Modi further said, “A lot of in-depth research has gone into creating IPL, we studied how international leagues operate. We thought Twenty20 was the format to go with, and it is going to be a huge success factor in India. People can see the match after office hours, and this is extremely important.” Citing some challenges, Modi said that cricket was a game that was more skewed towards the men, attracting women was one of the challenges.

Ridiculing competition

In a surprising admission, Modi said that his competition was the usual prime time ‘Saas Bahu’ sagas and not ICL. Though it seemed amusing to a few in the panel and part of the audience, Modi reiterated that his endeavour was to bring the current prime time viewers in watch IPL.

What about ROI?

On the revenue side of the business, questions could be raised about the ROI aspects. How would the teams generate the required ROI from the city based teams owned by a bunch of biggies? Commenting on this, Modi said, “These teams are an asset to their respective owners. Initially, you can’t expect anything new venture to generate high returns from the start. It will at least take a year for these teams to fructify revenues.”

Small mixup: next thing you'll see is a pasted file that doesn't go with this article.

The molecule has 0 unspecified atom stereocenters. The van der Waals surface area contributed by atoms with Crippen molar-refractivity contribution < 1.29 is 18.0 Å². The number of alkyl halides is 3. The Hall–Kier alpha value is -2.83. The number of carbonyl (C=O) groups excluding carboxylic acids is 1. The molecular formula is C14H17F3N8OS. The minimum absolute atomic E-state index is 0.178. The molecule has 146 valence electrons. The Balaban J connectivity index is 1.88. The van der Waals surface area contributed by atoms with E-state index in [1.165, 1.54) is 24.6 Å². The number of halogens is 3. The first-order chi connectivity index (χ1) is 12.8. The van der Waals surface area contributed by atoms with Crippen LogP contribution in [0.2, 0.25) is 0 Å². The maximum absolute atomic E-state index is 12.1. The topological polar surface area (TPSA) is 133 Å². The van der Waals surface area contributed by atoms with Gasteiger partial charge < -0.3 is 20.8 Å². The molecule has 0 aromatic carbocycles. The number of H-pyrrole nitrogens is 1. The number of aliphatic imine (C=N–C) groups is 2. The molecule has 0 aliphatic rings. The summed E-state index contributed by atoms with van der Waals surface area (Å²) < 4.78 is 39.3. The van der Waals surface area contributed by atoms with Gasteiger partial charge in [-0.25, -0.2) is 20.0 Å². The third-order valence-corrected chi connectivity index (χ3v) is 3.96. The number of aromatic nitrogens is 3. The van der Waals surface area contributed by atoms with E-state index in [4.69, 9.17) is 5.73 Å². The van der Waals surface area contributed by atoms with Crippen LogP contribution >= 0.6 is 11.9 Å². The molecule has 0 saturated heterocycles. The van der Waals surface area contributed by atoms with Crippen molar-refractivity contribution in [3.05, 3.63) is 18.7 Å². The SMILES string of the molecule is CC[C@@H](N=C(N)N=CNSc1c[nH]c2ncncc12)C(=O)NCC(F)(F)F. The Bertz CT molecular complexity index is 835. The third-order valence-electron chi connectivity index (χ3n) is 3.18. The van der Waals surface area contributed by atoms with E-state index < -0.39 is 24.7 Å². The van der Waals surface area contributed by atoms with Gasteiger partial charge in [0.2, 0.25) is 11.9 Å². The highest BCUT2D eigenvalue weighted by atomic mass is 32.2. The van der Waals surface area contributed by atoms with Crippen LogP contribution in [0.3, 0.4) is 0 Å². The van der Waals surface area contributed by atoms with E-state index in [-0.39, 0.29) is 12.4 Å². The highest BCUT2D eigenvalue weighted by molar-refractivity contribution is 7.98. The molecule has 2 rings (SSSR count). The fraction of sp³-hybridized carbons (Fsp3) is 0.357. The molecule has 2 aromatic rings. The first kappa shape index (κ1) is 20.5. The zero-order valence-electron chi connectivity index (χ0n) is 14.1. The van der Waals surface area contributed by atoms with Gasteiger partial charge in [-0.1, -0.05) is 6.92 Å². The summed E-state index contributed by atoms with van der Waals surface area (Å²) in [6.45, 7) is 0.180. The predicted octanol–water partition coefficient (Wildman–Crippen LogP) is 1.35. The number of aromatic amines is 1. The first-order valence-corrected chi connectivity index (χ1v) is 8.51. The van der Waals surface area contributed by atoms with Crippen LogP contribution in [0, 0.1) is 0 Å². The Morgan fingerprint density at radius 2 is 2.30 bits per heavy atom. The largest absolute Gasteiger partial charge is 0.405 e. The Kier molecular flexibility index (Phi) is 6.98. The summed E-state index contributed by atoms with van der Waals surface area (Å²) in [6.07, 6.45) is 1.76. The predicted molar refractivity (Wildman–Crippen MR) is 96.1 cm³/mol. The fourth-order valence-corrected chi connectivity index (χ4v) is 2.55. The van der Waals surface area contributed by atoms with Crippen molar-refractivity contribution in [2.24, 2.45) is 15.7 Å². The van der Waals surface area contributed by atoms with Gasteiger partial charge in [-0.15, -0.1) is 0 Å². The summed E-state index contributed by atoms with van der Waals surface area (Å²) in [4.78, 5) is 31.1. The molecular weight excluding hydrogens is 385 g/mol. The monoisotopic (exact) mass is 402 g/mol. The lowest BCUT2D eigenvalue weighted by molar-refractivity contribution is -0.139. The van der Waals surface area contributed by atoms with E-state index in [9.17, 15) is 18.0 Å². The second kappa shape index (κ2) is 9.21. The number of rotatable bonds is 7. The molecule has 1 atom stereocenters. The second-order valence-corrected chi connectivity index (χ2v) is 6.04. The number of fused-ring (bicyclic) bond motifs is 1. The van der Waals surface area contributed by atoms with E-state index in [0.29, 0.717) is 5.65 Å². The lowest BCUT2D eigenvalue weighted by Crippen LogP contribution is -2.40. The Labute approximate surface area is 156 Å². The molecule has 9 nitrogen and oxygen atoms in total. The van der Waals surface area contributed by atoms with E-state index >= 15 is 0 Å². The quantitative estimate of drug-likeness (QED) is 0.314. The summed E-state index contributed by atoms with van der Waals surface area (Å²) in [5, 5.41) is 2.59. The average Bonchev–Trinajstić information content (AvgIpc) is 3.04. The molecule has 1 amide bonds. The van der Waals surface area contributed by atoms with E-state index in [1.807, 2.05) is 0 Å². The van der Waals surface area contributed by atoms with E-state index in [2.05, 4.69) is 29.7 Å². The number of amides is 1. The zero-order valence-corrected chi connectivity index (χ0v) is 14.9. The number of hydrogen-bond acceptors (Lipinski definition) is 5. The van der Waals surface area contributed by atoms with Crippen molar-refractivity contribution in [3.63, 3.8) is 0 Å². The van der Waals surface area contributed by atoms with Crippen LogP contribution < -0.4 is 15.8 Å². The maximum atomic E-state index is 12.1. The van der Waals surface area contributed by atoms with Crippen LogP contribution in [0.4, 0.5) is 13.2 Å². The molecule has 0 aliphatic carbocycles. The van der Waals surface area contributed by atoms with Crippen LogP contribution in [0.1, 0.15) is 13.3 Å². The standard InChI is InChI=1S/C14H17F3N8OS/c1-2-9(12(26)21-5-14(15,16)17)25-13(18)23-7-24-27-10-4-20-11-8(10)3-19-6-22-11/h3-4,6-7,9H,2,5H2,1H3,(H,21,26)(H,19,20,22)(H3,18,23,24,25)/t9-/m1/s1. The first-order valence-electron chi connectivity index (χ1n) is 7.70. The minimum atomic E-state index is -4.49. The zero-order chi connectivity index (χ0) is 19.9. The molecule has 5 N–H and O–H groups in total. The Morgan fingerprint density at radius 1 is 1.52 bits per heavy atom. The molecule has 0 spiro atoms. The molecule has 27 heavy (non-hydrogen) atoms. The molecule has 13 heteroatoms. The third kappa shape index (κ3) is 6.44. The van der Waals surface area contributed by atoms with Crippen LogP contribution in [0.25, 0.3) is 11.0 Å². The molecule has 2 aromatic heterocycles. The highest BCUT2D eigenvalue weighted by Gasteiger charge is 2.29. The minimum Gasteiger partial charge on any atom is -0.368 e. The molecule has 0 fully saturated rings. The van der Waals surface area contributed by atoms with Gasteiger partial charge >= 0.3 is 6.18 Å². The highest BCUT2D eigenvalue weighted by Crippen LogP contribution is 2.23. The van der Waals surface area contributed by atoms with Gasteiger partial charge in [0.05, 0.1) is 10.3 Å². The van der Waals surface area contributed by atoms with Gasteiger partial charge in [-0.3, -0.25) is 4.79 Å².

Addressing a question from the audience on having just a single IPL season, and its possibilities of clashing with the ICC schedule, Modi agreed that that IPL could have had a longer season as against the scheduled 44-day tournament starting April. He, however, explained that the 44-day schedule was a prudent decision given the fact that a lot of things happened around the year right from setting up the required infrastructure to coaching and nurturing talent.

And the conflict begins…

Modi’s remarks on the love for the game among the Indians didn’t go down well with Jadeja. Having played the game himself, and being an avid follower, he observed that Indians were not crazy about the game of cricket. Instead they were crazy about the Indian cricket team, he insisted and corroborated his point with viewership stastistics, saying, “The viewership data of matches like India versus Bangladesh is much higher than say an Australia versus South Africa match that happens at the same time. If India was a cricket loving nation, you would have lots watching the Aus-SA match.”